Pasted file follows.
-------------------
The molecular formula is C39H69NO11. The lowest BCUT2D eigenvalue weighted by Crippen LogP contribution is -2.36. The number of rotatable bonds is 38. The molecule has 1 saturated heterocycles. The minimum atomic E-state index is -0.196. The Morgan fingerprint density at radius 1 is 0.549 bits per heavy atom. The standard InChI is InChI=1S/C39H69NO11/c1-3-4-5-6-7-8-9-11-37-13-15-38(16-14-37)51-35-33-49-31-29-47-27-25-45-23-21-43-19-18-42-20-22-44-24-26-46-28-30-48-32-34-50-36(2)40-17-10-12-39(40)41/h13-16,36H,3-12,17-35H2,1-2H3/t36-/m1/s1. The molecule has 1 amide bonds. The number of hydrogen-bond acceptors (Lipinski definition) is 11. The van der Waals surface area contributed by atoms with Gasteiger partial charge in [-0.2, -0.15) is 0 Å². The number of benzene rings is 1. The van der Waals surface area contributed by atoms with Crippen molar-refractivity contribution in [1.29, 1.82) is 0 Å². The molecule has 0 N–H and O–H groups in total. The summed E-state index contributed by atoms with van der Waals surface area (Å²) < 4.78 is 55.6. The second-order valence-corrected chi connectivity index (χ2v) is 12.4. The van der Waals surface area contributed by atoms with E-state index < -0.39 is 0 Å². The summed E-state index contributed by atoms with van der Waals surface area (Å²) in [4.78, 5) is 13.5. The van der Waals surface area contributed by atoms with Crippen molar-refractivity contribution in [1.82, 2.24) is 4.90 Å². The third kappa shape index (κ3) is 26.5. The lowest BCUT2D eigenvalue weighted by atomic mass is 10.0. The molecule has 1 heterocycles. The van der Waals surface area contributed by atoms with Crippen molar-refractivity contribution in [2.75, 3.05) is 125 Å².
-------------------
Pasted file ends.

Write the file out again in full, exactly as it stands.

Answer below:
The molecular formula is C39H69NO11. The lowest BCUT2D eigenvalue weighted by Crippen LogP contribution is -2.36. The number of rotatable bonds is 38. The molecule has 1 saturated heterocycles. The minimum atomic E-state index is -0.196. The Morgan fingerprint density at radius 1 is 0.549 bits per heavy atom. The standard InChI is InChI=1S/C39H69NO11/c1-3-4-5-6-7-8-9-11-37-13-15-38(16-14-37)51-35-33-49-31-29-47-27-25-45-23-21-43-19-18-42-20-22-44-24-26-46-28-30-48-32-34-50-36(2)40-17-10-12-39(40)41/h13-16,36H,3-12,17-35H2,1-2H3/t36-/m1/s1. The molecule has 1 amide bonds. The number of hydrogen-bond acceptors (Lipinski definition) is 11. The van der Waals surface area contributed by atoms with Gasteiger partial charge in [-0.2, -0.15) is 0 Å². The number of benzene rings is 1. The van der Waals surface area contributed by atoms with Crippen molar-refractivity contribution in [1.29, 1.82) is 0 Å². The molecule has 0 N–H and O–H groups in total. The summed E-state index contributed by atoms with van der Waals surface area (Å²) < 4.78 is 55.6. The second-order valence-corrected chi connectivity index (χ2v) is 12.4. The van der Waals surface area contributed by atoms with E-state index < -0.39 is 0 Å². The summed E-state index contributed by atoms with van der Waals surface area (Å²) in [4.78, 5) is 13.5. The van der Waals surface area contributed by atoms with Crippen molar-refractivity contribution in [1.82, 2.24) is 4.90 Å². The third kappa shape index (κ3) is 26.5. The lowest BCUT2D eigenvalue weighted by atomic mass is 10.0. The molecule has 1 heterocycles. The van der Waals surface area contributed by atoms with Crippen molar-refractivity contribution in [2.75, 3.05) is 125 Å².